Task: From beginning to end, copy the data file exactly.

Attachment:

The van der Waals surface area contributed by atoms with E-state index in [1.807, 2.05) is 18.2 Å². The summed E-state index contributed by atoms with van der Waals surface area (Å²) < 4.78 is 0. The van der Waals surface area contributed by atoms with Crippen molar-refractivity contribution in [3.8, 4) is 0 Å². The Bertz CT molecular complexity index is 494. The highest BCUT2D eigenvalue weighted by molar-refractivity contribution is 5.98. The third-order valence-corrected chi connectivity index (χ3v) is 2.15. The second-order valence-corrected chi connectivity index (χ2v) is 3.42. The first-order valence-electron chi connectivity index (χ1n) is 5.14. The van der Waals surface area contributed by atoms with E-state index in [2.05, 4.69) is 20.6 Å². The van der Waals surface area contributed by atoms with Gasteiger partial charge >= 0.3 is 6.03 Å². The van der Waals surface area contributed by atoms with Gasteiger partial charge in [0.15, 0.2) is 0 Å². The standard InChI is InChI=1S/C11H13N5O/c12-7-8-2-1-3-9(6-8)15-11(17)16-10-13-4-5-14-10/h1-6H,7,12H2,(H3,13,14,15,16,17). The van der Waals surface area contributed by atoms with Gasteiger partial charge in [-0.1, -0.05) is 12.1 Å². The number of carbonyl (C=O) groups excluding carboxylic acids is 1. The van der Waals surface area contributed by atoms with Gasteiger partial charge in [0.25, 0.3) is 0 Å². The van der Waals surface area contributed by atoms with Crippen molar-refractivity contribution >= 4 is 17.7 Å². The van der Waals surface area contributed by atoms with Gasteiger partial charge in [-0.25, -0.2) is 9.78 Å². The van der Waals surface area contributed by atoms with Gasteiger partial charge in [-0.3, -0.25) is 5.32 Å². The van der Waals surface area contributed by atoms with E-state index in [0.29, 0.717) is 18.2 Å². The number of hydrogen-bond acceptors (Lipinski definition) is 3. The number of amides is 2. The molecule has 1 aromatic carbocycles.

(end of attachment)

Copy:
The van der Waals surface area contributed by atoms with E-state index in [1.807, 2.05) is 18.2 Å². The summed E-state index contributed by atoms with van der Waals surface area (Å²) < 4.78 is 0. The van der Waals surface area contributed by atoms with Crippen molar-refractivity contribution in [3.8, 4) is 0 Å². The Bertz CT molecular complexity index is 494. The highest BCUT2D eigenvalue weighted by molar-refractivity contribution is 5.98. The third-order valence-corrected chi connectivity index (χ3v) is 2.15. The second-order valence-corrected chi connectivity index (χ2v) is 3.42. The first-order valence-electron chi connectivity index (χ1n) is 5.14. The van der Waals surface area contributed by atoms with E-state index in [2.05, 4.69) is 20.6 Å². The van der Waals surface area contributed by atoms with Gasteiger partial charge >= 0.3 is 6.03 Å². The van der Waals surface area contributed by atoms with Gasteiger partial charge in [0.15, 0.2) is 0 Å². The standard InChI is InChI=1S/C11H13N5O/c12-7-8-2-1-3-9(6-8)15-11(17)16-10-13-4-5-14-10/h1-6H,7,12H2,(H3,13,14,15,16,17). The van der Waals surface area contributed by atoms with Gasteiger partial charge in [-0.1, -0.05) is 12.1 Å². The number of carbonyl (C=O) groups excluding carboxylic acids is 1. The van der Waals surface area contributed by atoms with Gasteiger partial charge in [0.25, 0.3) is 0 Å². The van der Waals surface area contributed by atoms with Crippen molar-refractivity contribution >= 4 is 17.7 Å². The van der Waals surface area contributed by atoms with Gasteiger partial charge in [-0.25, -0.2) is 9.78 Å². The van der Waals surface area contributed by atoms with Gasteiger partial charge in [-0.3, -0.25) is 5.32 Å². The van der Waals surface area contributed by atoms with E-state index in [0.29, 0.717) is 18.2 Å². The number of hydrogen-bond acceptors (Lipinski definition) is 3. The number of amides is 2. The molecule has 1 aromatic carbocycles.